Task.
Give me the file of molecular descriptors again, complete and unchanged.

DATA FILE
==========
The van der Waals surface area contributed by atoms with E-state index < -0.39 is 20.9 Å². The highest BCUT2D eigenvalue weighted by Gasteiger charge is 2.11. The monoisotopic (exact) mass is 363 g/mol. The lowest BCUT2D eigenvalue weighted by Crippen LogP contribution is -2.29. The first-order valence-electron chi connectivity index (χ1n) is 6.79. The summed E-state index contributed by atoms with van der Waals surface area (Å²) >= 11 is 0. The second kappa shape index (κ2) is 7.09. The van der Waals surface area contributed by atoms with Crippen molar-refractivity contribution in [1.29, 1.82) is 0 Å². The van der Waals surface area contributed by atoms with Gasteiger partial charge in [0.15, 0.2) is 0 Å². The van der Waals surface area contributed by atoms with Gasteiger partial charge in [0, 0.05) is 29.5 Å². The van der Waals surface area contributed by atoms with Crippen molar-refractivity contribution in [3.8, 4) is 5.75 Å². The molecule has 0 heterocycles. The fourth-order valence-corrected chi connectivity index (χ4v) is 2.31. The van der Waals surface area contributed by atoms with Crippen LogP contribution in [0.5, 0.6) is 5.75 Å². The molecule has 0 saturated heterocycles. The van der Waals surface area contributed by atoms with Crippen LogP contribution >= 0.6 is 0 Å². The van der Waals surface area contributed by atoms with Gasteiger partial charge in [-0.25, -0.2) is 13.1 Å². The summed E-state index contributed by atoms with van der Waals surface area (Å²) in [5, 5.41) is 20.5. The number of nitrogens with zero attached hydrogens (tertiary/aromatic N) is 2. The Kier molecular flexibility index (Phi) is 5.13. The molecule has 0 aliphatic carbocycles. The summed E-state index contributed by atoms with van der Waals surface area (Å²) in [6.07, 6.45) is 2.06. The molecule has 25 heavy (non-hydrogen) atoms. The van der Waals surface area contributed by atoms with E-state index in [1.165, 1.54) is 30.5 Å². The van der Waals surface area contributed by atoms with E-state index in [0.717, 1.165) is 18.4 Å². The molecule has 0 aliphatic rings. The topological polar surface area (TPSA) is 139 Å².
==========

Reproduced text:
The van der Waals surface area contributed by atoms with E-state index < -0.39 is 20.9 Å². The highest BCUT2D eigenvalue weighted by Gasteiger charge is 2.11. The monoisotopic (exact) mass is 363 g/mol. The lowest BCUT2D eigenvalue weighted by Crippen LogP contribution is -2.29. The first-order valence-electron chi connectivity index (χ1n) is 6.79. The summed E-state index contributed by atoms with van der Waals surface area (Å²) >= 11 is 0. The second kappa shape index (κ2) is 7.09. The van der Waals surface area contributed by atoms with Crippen molar-refractivity contribution in [1.29, 1.82) is 0 Å². The van der Waals surface area contributed by atoms with Gasteiger partial charge in [0.15, 0.2) is 0 Å². The van der Waals surface area contributed by atoms with Gasteiger partial charge in [0, 0.05) is 29.5 Å². The van der Waals surface area contributed by atoms with Crippen molar-refractivity contribution in [3.8, 4) is 5.75 Å². The molecule has 0 heterocycles. The fourth-order valence-corrected chi connectivity index (χ4v) is 2.31. The van der Waals surface area contributed by atoms with Crippen LogP contribution in [0.5, 0.6) is 5.75 Å². The molecule has 0 saturated heterocycles. The van der Waals surface area contributed by atoms with Crippen LogP contribution >= 0.6 is 0 Å². The van der Waals surface area contributed by atoms with Gasteiger partial charge in [-0.25, -0.2) is 13.1 Å². The summed E-state index contributed by atoms with van der Waals surface area (Å²) in [5, 5.41) is 20.5. The number of nitrogens with zero attached hydrogens (tertiary/aromatic N) is 2. The Kier molecular flexibility index (Phi) is 5.13. The molecule has 0 aliphatic carbocycles. The summed E-state index contributed by atoms with van der Waals surface area (Å²) in [6.07, 6.45) is 2.06. The molecule has 25 heavy (non-hydrogen) atoms. The van der Waals surface area contributed by atoms with E-state index in [1.165, 1.54) is 30.5 Å². The van der Waals surface area contributed by atoms with E-state index in [0.717, 1.165) is 18.4 Å². The molecule has 0 aliphatic rings. The topological polar surface area (TPSA) is 139 Å².